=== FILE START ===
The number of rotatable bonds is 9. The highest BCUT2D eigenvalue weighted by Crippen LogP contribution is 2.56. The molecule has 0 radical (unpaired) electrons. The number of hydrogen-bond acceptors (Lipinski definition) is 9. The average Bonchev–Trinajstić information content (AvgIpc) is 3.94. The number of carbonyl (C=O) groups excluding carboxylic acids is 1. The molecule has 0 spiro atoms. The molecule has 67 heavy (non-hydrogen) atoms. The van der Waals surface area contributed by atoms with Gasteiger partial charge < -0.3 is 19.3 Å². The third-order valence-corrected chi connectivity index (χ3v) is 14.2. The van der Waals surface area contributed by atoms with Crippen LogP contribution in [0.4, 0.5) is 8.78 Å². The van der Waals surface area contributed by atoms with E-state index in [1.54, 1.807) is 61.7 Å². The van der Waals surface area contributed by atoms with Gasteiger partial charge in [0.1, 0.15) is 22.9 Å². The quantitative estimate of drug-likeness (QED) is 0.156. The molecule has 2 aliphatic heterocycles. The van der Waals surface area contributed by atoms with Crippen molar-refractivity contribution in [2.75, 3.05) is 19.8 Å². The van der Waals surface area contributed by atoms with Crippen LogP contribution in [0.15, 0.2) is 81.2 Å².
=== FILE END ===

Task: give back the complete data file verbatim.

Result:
The number of rotatable bonds is 9. The highest BCUT2D eigenvalue weighted by Crippen LogP contribution is 2.56. The molecule has 0 radical (unpaired) electrons. The number of hydrogen-bond acceptors (Lipinski definition) is 9. The average Bonchev–Trinajstić information content (AvgIpc) is 3.94. The number of carbonyl (C=O) groups excluding carboxylic acids is 1. The molecule has 0 spiro atoms. The molecule has 67 heavy (non-hydrogen) atoms. The van der Waals surface area contributed by atoms with Gasteiger partial charge < -0.3 is 19.3 Å². The third-order valence-corrected chi connectivity index (χ3v) is 14.2. The van der Waals surface area contributed by atoms with Crippen LogP contribution in [0.4, 0.5) is 8.78 Å². The van der Waals surface area contributed by atoms with E-state index in [1.54, 1.807) is 61.7 Å². The van der Waals surface area contributed by atoms with Gasteiger partial charge in [0.1, 0.15) is 22.9 Å². The quantitative estimate of drug-likeness (QED) is 0.156. The molecule has 2 aliphatic heterocycles. The van der Waals surface area contributed by atoms with Crippen molar-refractivity contribution in [2.75, 3.05) is 19.8 Å². The van der Waals surface area contributed by atoms with Crippen LogP contribution in [0.15, 0.2) is 81.2 Å².